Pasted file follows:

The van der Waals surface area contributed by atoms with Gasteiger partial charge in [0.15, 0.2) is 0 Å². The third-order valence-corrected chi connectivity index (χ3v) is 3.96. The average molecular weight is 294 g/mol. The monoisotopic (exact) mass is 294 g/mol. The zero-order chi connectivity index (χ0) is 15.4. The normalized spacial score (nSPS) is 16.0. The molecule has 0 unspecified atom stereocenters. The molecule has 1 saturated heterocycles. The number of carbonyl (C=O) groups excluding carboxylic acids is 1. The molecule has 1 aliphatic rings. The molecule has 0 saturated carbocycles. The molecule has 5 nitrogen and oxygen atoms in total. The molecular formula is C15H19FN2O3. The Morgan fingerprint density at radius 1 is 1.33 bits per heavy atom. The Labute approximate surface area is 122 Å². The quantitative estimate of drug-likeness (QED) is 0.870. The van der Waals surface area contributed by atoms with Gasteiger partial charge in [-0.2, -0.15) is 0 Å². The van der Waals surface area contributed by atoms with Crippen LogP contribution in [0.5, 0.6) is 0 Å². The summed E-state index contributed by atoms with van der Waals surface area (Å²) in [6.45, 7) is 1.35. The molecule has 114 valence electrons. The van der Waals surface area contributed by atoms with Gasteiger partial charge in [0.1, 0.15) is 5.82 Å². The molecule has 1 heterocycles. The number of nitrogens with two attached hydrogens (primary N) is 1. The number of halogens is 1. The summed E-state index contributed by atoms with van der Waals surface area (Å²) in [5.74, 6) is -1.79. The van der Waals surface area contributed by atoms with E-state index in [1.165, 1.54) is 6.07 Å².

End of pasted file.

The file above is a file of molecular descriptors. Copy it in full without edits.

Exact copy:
The van der Waals surface area contributed by atoms with Gasteiger partial charge in [0.15, 0.2) is 0 Å². The third-order valence-corrected chi connectivity index (χ3v) is 3.96. The average molecular weight is 294 g/mol. The monoisotopic (exact) mass is 294 g/mol. The zero-order chi connectivity index (χ0) is 15.4. The normalized spacial score (nSPS) is 16.0. The molecule has 0 unspecified atom stereocenters. The molecule has 1 saturated heterocycles. The number of carbonyl (C=O) groups excluding carboxylic acids is 1. The molecule has 1 aliphatic rings. The molecule has 0 saturated carbocycles. The molecule has 5 nitrogen and oxygen atoms in total. The molecular formula is C15H19FN2O3. The Morgan fingerprint density at radius 1 is 1.33 bits per heavy atom. The Labute approximate surface area is 122 Å². The quantitative estimate of drug-likeness (QED) is 0.870. The van der Waals surface area contributed by atoms with Gasteiger partial charge in [-0.2, -0.15) is 0 Å². The van der Waals surface area contributed by atoms with Crippen LogP contribution in [0.5, 0.6) is 0 Å². The summed E-state index contributed by atoms with van der Waals surface area (Å²) in [6.45, 7) is 1.35. The molecule has 114 valence electrons. The van der Waals surface area contributed by atoms with Gasteiger partial charge in [0.1, 0.15) is 5.82 Å². The molecule has 1 heterocycles. The number of nitrogens with two attached hydrogens (primary N) is 1. The number of halogens is 1. The summed E-state index contributed by atoms with van der Waals surface area (Å²) in [5.74, 6) is -1.79. The van der Waals surface area contributed by atoms with E-state index in [1.165, 1.54) is 6.07 Å².